20 Years in KM: Three Lessons Learned

I first came across KM almost exactly 20 years ago. In that period half my time has been spent leading KM Implementation for organisations in different sectors (Defence, Energy & Humanitarian Aid) and half has been supporting others in the same position.

I was asked recently what my top three lessons have been. It’s been a great couple of decades, not always easy and with both successes and challenges - and I have learned a lot for sure!

Follows my top 3 lessons…

1/. KM must be practical & authentically value adding to avoid being a passing fad.

The approach to KM must work for the business in practical and pragmatic way that is seen to genuinely enhance business performance – and also needs to be communicated rapidly & in a manner to inspire people. Some is written about KM that is “faddy” and promising great things, almost magical in nature at times - but it will soon die if the approach doesn’t very quickly demonstrate structure, logic and added value to the business.

Specifically, I have learned that the KM approach needs to:

a/. Address both strategic and tactical aspects of KM. It’s not enough to just provide support / activities such as effective team learning processes, individual knowledge transfer and communities in a reactive way, important though these activities are.

Organisations also need to pilot and put in place workable knowledge strategies & plans for the organisation as a whole, major projects, major functions and also individual staff. These then call up those same tactical KM processes in a much more proactive and professional way.

b/. Address both ends of the KM Collect – Connect Spectrum. Different cultures have a natural tendency to one end of the spectrum or the other – any KM system needs to make sure that both are incorporated. Collect emphasises more activity at the lesson identification & application end of the spectrum while Connect has more focus at the community and knowledge sharing end. It’s about a balance of both and knowledge plans & activity need to reflect this.

c/. Provide a means to diagnose gaps in the overall KM system. A practical means to diagnose gaps in the KM system helps the organisation to pick up tools & techniques from elsewhere, share best practice internally and build a common set of KM frameworks and language across the organisation. A community of assigned (and typically part time) KM Managers across the business can work this well and build up a strong foundation for the profession.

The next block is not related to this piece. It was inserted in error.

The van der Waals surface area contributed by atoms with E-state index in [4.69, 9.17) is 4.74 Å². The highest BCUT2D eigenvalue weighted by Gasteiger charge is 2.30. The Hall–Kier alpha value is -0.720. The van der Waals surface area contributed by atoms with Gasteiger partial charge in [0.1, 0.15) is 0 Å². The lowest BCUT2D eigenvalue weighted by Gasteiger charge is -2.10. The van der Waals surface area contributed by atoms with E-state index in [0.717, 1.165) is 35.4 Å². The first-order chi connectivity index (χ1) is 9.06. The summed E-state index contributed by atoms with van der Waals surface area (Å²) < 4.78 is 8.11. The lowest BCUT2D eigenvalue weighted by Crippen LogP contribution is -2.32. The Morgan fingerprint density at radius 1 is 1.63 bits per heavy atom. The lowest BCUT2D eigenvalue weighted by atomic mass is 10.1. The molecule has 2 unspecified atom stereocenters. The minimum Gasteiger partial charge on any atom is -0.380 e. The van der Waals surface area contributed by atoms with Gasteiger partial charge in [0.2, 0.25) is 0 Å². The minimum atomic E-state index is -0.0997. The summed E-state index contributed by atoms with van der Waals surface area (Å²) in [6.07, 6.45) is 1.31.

2/. KM and Implementing KM are 2 Distinct Things.

In my early years of KM I used to focus much more on KM itself - its models, tools and techniques. As time went by I appreciated that KM itself, while requiring knowledge of various technical tricks of the trade, what really makes the difference is the ability to actually introduce and implement it. This takes much more than slidesets and assuming that the change will happen by osmosis.

Implementing KM takes full Change Management outlooks and processes and the ability / willingness to lead change – it’s all about people, behaviours and culture at the end of the day.

Prior to coming across KM had learnt a bit about the change thing and I tried to build on that. I had previously found that by getting the people part right first, any technical issues would generally work out ok. I didn’t have a lot of structure and mainly used intuition, but giving time and space for people to communicate in a positive way seemed to work - I learned that it was my task to create the right environment.

In implementing KM, with more long term change, I learned to structure this much more. A phased approach of Baseline KM Assessment, comprehensive Change Strategy, Implementation Plan which between them could take 2 – 4 years – all accompanied by proactive management of Communications & Stakeholders, Risk, Training, IT etc etc.

Simply stated, KM as a topic and its implementation are clearly linked - but it helps to think of them as distinct things.

3/. You Need to be Resilient.

Leading any change is challenging and KM implementation is no exception. You frequently face the choice of taking the simpler route – easier politically but bringing a form of KM that is sub-standard and won’t sustain - or to take the harder, but right, choice. The latter is riskier, but if followed through leads to the transformation / foundation in KM outlooks that organisations can build on and sustain.

I have found that a few people naturally understand KM and want to help bring it in to the organisation as quickly as possible, while many are genuinely open minded and wait to see the evidence from what it can do – and a few can resist any form of change for a variety of reasons. It’s on ongoing judgement call and opportunity / risk assessment to see where new ideas and techniques can be introduced to fit with expectations and openness to change.

It helps to be a people person, to understand your type and the types of others, as well as to understand the difference between management and leadership. Having some senior mentors around the organisation to meet and get insight and feedback in an informal way also helps.

Team leadership in this area has taught me to tell the team that you will cover them no matter what as it can be an unnerving experience for younger staff not used to change leadership. They need to know they can take some risks as they learn and build their confidence, no matter what, the team leader will cover them if something goes wrong. I sometimes use the analogy of a rolling maul in rugby that binds in tight to serve and protect each other (servant outlook even / especially the team leader). Mind you when I did play rugby many years ago I was a Back not a Forward so this is a theoretical analogy!